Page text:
Rene serves up the spuds, cheese, frijoles, and goat.
I came in here for a notebook. I end up eating the house out.
I’m in the Northgate González Market, which everybody calls Mercado González.
It’s the new supermarket in Barrio Logan. Took the community 30 years to make it happen. But now it’s up and running, and guess what? It’s great for pretty much anything and cheaper than any other place I know. Everything’s labeled in Spanish first, of course, and Latino items get pride of place. But they have all the regular groceries, plus items like school notebooks. Which is why I’m here. ’Cause here they go for 99 cents to $1.99. Try finding that price in North Park.
1950 Main Street, San Diego
But, uh-oh: when you come in, you more-or-less have to pass by the in-store eatery, La Fonda de Doña Tina (“Doña Tina’s Inn”). Outside, the neon sign reads “Cocina [kitchen] de Doña Tina.” Whatever. It’s a combo of deli-type south-of-the-border foods such as stews, pork skins, menudo, goat meat, tortillas (flour, corn, and nopal, which they make here), big bags of rice (for 99 cents), and a restaurant with seating inside and outside on an umbrella-strewn patio.
I was here a year ago, soon after the place opened. Ordered a $1.99 pork taco al pastor. Delish, especially with the mix of brown, red, and green salsas they had.
“Would you like something, sir?”
It’s this restaurant guy. Label on his waistcoat reads “Rene.” There’s an urgency in his voice that gets me checking my watch. Oh, man. I’ve done it again. Come in late. Almost nine o’clock here.
“You’re closing, right?”
The chafing dish counter
“We’re going to have to start cleaning up pretty soon,” he says. “But you’ve still got time to order.”
Problem is, there is so much to pick from. Starting at the vertical spit for adobada pork, past a rack of chafing dishes loaded with shrimp soup, pork chops, chicken soup, frijoles, octopus, goat, spuds’n cheese, menudo, on and on. Prices are by the pound, mostly. Like, the goat goes for $6.99.
Ed' adobada taco
Just to get things rolling, I ask for an adobada taco. Same as I had last time. And — hey hey! It’s still $1.99.
Rene starts slicing the meat off the stacked slices, and slaps a couple of corn tortillas on the hot plate. Then he puts the meat in a small frying pan. Guess the vertical kebab heaters are already off.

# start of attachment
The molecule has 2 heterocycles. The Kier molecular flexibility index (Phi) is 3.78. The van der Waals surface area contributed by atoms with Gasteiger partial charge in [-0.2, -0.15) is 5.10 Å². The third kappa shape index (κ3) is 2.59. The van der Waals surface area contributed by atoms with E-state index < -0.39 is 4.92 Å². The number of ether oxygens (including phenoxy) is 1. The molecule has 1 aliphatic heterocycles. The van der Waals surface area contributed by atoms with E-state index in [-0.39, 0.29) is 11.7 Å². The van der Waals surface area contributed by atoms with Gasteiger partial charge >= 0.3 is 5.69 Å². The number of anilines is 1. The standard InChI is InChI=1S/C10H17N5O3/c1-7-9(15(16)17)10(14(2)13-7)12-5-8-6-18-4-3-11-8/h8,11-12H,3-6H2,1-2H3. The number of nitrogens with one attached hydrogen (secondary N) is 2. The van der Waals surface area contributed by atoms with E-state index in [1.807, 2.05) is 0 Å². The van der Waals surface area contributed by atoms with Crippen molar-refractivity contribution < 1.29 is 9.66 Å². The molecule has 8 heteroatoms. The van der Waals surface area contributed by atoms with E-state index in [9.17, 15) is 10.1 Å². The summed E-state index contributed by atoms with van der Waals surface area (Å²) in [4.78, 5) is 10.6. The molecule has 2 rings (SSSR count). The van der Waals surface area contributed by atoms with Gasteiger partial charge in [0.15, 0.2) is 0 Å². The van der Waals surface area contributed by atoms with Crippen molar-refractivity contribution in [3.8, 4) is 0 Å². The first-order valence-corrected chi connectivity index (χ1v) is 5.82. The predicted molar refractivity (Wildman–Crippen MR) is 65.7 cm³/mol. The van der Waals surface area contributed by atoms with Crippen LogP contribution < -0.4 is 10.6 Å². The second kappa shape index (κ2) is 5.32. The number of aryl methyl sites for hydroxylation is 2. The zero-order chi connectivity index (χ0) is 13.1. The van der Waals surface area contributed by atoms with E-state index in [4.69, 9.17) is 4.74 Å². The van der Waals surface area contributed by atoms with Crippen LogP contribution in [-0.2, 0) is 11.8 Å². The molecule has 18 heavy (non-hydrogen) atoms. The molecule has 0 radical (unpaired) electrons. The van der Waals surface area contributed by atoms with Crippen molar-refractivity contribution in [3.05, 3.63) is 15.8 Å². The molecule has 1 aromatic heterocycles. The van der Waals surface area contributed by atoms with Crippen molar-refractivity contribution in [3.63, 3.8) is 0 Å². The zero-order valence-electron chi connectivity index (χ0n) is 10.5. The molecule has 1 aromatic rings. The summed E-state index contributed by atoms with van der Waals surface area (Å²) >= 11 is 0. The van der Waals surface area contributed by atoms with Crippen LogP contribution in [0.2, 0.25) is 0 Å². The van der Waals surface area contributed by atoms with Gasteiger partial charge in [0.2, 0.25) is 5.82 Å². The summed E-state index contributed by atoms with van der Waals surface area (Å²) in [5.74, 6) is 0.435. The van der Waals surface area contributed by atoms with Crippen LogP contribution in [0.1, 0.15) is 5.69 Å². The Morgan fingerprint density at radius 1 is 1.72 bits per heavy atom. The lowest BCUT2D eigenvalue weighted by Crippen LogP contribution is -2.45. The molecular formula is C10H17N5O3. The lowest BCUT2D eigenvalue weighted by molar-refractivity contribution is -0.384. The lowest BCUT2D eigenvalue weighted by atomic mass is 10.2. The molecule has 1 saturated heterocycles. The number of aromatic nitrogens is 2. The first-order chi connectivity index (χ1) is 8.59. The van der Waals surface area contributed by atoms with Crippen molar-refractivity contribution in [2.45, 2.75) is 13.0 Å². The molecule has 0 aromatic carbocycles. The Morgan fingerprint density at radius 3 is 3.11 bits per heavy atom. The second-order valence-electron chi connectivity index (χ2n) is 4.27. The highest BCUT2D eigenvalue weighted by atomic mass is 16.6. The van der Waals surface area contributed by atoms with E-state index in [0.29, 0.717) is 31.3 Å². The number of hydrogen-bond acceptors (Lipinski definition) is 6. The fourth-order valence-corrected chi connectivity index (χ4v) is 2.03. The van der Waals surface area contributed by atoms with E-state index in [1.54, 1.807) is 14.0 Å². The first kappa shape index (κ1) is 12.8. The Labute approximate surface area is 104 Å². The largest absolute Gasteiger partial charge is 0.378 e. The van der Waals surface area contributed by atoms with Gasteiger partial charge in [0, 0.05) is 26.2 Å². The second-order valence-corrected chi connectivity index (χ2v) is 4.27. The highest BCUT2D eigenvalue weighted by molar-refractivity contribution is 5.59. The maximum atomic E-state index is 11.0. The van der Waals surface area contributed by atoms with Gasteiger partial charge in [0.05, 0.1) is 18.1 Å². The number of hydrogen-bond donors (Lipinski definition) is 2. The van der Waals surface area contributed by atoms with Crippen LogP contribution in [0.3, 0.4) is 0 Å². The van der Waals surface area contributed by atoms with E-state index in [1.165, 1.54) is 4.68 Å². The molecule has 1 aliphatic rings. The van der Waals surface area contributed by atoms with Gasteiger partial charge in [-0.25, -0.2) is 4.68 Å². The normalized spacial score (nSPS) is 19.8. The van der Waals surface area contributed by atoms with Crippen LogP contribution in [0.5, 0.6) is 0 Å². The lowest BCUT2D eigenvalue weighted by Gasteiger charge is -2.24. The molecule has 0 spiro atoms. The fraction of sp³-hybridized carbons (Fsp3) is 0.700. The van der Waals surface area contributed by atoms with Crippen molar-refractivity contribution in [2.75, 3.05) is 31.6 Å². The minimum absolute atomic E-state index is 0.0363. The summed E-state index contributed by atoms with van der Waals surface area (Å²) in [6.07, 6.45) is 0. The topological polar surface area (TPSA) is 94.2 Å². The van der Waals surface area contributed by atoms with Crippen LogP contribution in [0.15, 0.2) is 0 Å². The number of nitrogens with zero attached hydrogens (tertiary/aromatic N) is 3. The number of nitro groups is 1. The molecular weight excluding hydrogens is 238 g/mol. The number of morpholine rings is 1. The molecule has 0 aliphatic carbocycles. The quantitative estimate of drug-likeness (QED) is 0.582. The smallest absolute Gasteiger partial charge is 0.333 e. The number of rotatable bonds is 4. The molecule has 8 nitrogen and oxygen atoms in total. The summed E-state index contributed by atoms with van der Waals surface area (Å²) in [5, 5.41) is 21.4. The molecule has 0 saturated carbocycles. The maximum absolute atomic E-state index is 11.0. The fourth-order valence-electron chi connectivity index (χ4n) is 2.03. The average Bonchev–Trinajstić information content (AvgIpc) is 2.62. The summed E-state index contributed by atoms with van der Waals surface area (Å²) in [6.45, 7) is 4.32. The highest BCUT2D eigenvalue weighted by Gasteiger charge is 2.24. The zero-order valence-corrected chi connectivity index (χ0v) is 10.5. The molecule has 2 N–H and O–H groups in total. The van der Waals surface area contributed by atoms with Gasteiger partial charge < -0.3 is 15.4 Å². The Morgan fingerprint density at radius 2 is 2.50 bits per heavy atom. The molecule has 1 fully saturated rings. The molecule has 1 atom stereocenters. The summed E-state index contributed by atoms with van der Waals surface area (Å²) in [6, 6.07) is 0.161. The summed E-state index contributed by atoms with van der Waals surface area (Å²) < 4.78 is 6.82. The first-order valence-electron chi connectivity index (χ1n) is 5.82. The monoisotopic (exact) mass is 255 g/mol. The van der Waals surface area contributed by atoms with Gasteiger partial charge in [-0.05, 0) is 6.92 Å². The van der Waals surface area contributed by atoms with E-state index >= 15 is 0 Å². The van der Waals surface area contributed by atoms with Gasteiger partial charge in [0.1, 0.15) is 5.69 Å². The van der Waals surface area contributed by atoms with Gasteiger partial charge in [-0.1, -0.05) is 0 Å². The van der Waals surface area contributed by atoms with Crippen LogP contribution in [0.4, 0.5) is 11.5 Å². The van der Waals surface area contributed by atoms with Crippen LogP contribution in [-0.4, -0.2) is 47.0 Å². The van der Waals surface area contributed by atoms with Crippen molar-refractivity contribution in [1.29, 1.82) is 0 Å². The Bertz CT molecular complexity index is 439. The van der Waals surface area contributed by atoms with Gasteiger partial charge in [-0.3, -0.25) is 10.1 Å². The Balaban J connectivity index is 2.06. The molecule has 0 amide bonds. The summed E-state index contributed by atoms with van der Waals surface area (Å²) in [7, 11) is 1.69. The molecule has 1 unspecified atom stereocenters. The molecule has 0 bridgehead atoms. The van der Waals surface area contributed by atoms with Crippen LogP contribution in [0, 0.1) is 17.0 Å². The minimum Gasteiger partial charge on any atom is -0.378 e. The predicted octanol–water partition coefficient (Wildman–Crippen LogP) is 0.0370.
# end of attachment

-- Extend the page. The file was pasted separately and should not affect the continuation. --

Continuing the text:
He sees I’m still searching the menu. “We have the special combo deal, too,” he says. Oh, yeah. Two meats or veggies from the chafing dishes steaming away here, plus frijoles or rice, for $5.99.
But, uh, need for speed. I almost go hog-wild and order pork chop and mushrooms and chicken soup. But I end up choosing a combo of barbecued goat meat, potatoes with grilled cheese and peppers, and frijoles (you get four hot corn tortillas to go with that).
Then I can’t resist ordering a 16-ounce pot of caldo de camarón (shrimp soup) as well. Looks so luscious with peppers, shrimp, celery, and other stuff simmering in an angry-looking liquid you know is going to blow you away. So that’s $1.99 for the taco, $5.99 for the combo, $4.99 for the pot of shrimp soup, and a horchata, the rice drink ($1.99). Lord. With tax, that comes to $16. Feel bad, but not that bad, because I know Carla and I can have a leftover feast later.
So, pretty soon I’ve got this way-heavy tray, loaded and steaming. Before I sit down, gotta check out the salsa bar that fills up one end of the counter space. Ooh. Beautifully evil-looking pools of green, brown, and burnt-orange salsas. I try two.
I find a table in the seating area, near a couple of other Spanish-speaking families and teens and a couple of Caltrans guys talking about the dangers of doing work on freeways. Rene and his buddies are already hauling out the chafing dishes, covering them with foil, and scrubbing down hotplates. So I get into my main food. The adobada’s as good as I remember it, though, yes, meat’s been cookin’ a few hours. The spuds and cheese are comforting and familiar. But it’s the goat that’s interesting. Has that gamey goat taste I’ve come to love. Richer than beef, sorta like bison, but darker, richer. It’s like drinking Arrogant Bastard. You have to get used to the taste kick it gives you. Only then you start to appreciate the almost-molasses intensity of the taste.
But today, have to say, the prize goes to the shrimp soup. Hoo-wee! Zingy, but tasty. And this little pot of fire is a meal in itself. Five bucks worth of protein, TNT-strength heat with help from some chilies, and a generous amount of camarones.
Just to help Rene and the others out, and also not to pig out too much, I pack half of it all to go. Can’t wait to get back and fix us a late-nite combo snack of epic proportions.
I head out into the dark and down toward the trolley. It’s an odd, but good feeling. I feel like I’m coming back from another country. I mean, the barrio has tons of totally Mexican restaurants, but there’s something different about having a modern, 35,000-square-foot supermarket where everything is Spanish and English is the second language. How great that must feel for Loganites, to have shelves stocked with goods for them, to reverse the order of things, even if it’s just for an hour’s shopping.
Or an hour’s eating, natch.
The Place: Cocina de Doña Tina, in Northgate González Market, 1950 Main Street (at César Chávez), Barrio Logan, 619-237-8022
Prices: Adobada taco, $1.99; combo deal: two meats or veggies plus frijoles or rice, $5.99; barbecued goat meat, $6.99/lb; pork chop and mushrooms, $6.99/lb; 16-ounce pot of caldo de camarón (shrimp soup), $4.99; horchata (rice drink), $1.99
Hours: 6:00 a.m.–9:00 p.m. daily
Buses: 11, 901, 929
Nearest Bus Stops: 11, Logan Avenue at César Chávez Parkway; 901, César Chávez Parkway and National; 929, Main Street at César Chávez Parkway
Trolley: Blue Line
Nearest trolley stop: Barrio Logan, at Harbor Drive and César Chávez Parkway